Arguing Abortion | The New Yorker


newspaper articles against abortion

Mar 01,  · 'Killing babies' article reveals the truth of abortion, say pro-lifers Pro-life campaigners have welcomed publication of an article arguing killing newborns should be "permissible", saying it. Aug 27,  · Chicago Man Charged in Death Threat Against Abortion Clinic He is the second man to be arrested and charged by federal authorities this month in connection to posts on iFunny, an online . Apr 02,  · Abortion and PunishmentAbortion and Punishment. Abortion opponents answer this question by insisting that the woman is a victim, too — “broken and wounded,” in the words of Penny Nance, the president of Concerned Women for America. The woman is desperate, confused and alone. Someone pushed her into it — her parents, her boyfriend or husband, Author: Katha Pollitt.

A logical argument against abortion :: Catholic News Agency

I hope a reader can show me where I've gone astray in the sequence steps that constitute this argument against newspaper articles against abortion. I honestly wish a pro-choicer would someday show me one argument that proved that fetuses are not persons. Newspaper articles against abortion would save me and other pro-lifers enormous grief, time, effort, worry, prayers, and money.

But until that time, I will keep arguing, because it's what I do as a philosopher. It is my weak and wimpy version of a mother's shouting that something terrible is happening: Babies are being slaughtered. I will do this because, as Edmund Burke declared, "The only thing necessary for the triumph of evil is that good men do nothing, newspaper articles against abortion.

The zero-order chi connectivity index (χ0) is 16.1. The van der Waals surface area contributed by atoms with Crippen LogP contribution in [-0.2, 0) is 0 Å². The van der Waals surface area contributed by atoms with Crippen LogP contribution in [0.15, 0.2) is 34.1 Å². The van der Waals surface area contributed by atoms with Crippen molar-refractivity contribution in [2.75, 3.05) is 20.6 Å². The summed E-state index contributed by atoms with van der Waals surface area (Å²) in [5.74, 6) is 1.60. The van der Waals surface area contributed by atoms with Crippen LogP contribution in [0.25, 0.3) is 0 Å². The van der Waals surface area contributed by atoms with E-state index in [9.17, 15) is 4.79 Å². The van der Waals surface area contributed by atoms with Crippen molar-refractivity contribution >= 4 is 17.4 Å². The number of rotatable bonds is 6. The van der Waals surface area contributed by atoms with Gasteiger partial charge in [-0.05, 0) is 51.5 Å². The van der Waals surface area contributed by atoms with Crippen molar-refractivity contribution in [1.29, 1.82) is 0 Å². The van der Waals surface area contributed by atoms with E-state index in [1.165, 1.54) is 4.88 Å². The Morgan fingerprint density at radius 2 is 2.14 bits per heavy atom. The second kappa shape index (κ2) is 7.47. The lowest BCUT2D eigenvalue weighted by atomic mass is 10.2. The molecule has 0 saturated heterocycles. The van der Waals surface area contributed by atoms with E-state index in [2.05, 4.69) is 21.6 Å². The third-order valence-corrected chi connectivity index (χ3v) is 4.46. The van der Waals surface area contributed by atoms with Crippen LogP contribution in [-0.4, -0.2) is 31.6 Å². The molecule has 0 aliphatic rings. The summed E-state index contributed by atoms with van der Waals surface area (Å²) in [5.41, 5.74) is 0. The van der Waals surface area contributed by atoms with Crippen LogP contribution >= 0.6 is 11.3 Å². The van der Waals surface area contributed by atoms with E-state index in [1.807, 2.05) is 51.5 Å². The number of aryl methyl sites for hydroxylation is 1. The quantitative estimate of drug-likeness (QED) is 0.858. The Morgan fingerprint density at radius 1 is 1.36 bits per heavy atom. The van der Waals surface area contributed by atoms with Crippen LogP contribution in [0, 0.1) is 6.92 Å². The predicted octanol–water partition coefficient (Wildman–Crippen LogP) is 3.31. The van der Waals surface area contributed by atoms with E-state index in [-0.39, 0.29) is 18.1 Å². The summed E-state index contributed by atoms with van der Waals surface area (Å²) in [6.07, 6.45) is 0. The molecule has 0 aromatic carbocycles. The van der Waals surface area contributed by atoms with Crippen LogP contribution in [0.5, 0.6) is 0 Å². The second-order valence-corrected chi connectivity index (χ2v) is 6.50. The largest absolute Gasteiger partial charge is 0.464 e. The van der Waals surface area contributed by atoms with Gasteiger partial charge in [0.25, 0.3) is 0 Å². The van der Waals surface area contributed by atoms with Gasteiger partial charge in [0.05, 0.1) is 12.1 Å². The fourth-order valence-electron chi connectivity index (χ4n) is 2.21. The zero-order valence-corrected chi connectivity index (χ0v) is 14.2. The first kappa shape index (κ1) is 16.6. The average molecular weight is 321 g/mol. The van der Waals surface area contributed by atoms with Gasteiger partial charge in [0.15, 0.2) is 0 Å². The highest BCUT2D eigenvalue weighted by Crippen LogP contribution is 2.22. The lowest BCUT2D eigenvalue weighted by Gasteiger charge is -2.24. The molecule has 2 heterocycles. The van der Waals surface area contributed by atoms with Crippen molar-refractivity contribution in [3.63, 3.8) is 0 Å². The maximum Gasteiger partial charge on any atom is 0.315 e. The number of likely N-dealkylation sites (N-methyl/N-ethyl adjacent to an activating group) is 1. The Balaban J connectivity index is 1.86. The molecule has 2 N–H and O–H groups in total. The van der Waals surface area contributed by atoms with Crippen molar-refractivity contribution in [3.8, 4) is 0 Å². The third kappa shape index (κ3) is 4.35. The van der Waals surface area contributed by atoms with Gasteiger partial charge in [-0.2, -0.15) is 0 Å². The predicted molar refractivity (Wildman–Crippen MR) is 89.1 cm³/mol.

I doubt there are many readers of this magazine who are pro-choice. Why, then, do I write an argument against abortion for its readers? Why preach to the choir?

Preaching to the choir is a newspaper articles against abortion enterprise. Scripture calls it "edification," or "building up. We all need to clean and improve our apologetic weapons periodically; and this argument is the most effective one I know for actual use in dialogue with intelligent pro-choicers. I will be as upfront as possible. I will try to prove the simple, common-sensical reasonableness of the pro-life case by a sort of Socratic logic. My conclusion is that Roe v. Wade must newspaper articles against abortion overturned, and my fundamental reason for this is not only because of what abortion is but because we all know what abortion is.

This is obviously a controversial conclusion, and initially unacceptable to all pro-choicers. So, my starting point must be noncontroversial. It is this: We know what an apple is.

I will try to persuade you that if we know newspaper articles against abortion an apple is, Roe v. Wade must be overthrown, and that if you want to defend Roe, you will probably want to deny that we know what an apple is, newspaper articles against abortion. Our first principle should be as undeniable as possible, for arguments usually go back to their first principles. If we find our first premise to be a stone wall that cannot be knocked down when we back up against it, our argument will be strong.

Tradition states and common sense dictates our premise that we know what an apple is, newspaper articles against abortion. Almost no one doubted this, until quite recently. Even now, only philosophers, scholars, "experts," media mavens, professors, journalists, and mind-molders dare to claim that we do not know what an apple is. From the premise that "we know what an apple is," I move to a second principle that is only an explication of the meaning of the first: that we really know what an apple really is.

If this is denied, our first principle newspaper articles against abortion refuted. It becomes, "We know, newspaper articles against abortion, but not really, what an apple is, but not really.

From Step 2, I deduce the third principle, also as an immediate logical corollary, that we really know what some things other things than apples really are. This follows if we only add the minor premise that an apple is another thing. This third principle, of course, is the repudiation of skepticism. The secret has been out since Socrates that skepticism is logically self-contradictory. To say "I do not know" is to say "I know I do not know.